You then board your second Catamaran of the day for your three hour journey through Doubtful Sound to the sea.  It is at this stage I should point out that although these waterways are called Sounds they are in fact Fiords.   A fiord (or Fjord not sure which is right) is created by Glacial carving of a waterway and a Sound by the force of River water.  They were misnamed by the earlier mariners and surveyors and I guess they couldn’t be arsed changing the names when the truth was discovered, mud or in this case ice sticks!

The journey is impressive as you take a slow meandering route out towards the Tasman Sea hoping along the way for sightings of bottle nose dolphins. Alas these creatures continued to allude us on both our trips.  What you do get are truly magnificent images of rising mountains with sheer never ending faces along with with the sunlight painting beautiful shadows against them.

What is difficult to express in words or even in the images is the sheer scale of what you are seeing, and the sounds that you hear.   As you look and photograph, from a distance along the centre of the fiord they seem big,  but when the captain steers the boat right next their edges you begin to get a sense of the enormity of the creations. We’d considered Kayaking, as this is  great option, but due to our current fitness levels and the fact that we’re so behind schedule due to unseasonable weather conditions this wasn’t an option for us. What seemed like a small trickle of water running down one of the faces of the rocks suddenly becomes a torrent as the boat’s nose nudged into the crevice underneath it and you are handed cups to catch the water to drink.  Have a look at some of the boats on some of the photographs and you will get a sense of what I mean.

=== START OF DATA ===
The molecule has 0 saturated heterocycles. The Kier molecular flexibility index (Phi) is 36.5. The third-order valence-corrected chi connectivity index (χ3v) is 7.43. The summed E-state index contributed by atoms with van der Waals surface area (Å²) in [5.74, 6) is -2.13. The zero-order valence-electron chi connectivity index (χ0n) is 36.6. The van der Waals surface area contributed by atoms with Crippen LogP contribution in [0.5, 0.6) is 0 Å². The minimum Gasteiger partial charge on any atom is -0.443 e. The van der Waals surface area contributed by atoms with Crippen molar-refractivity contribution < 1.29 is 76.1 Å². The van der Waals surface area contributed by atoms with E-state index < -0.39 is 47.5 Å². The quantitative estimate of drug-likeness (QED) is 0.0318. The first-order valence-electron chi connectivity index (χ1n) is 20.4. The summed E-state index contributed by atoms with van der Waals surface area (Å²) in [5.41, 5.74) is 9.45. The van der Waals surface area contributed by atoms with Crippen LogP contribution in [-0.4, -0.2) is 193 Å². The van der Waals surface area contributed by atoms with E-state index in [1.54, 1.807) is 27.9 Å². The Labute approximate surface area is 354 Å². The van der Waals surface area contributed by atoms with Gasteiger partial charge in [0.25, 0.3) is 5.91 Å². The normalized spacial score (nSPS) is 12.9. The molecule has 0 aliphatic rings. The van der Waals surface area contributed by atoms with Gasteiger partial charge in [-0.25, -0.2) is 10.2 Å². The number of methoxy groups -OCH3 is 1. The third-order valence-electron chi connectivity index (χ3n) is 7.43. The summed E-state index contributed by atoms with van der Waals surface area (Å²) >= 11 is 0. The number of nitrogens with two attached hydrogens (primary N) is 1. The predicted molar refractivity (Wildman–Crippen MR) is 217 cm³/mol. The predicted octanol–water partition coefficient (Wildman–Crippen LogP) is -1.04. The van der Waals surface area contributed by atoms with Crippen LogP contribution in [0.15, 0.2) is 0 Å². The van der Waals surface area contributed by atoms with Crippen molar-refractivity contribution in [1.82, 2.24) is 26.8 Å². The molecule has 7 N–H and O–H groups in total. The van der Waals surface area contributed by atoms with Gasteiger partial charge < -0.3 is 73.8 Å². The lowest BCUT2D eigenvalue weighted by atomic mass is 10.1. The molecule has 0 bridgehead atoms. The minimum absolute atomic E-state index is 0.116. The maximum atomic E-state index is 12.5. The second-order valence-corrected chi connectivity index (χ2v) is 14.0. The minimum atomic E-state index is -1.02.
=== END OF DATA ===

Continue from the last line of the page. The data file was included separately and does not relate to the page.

Just before you head back the guide asks everyone to be quiet and they switch off the engines on the boat and for a few minutes you hear the roar of the silence as the boat bobs about on the movement of the water.  A nice little touch I thought.

So that was the Doubtful Sound trip, a great day out and for somewhere that averages over 200 rainy days a year and has an annual rainfall of around 10 metres per annum, we were pretty lucky, PERSISTENT, with the weather.

So why is it called Doubtful Sound, apparently the first surveyors marked the inlet as “doubtful” as to whether it could be used as a harbour and name stuck.

Milford Meander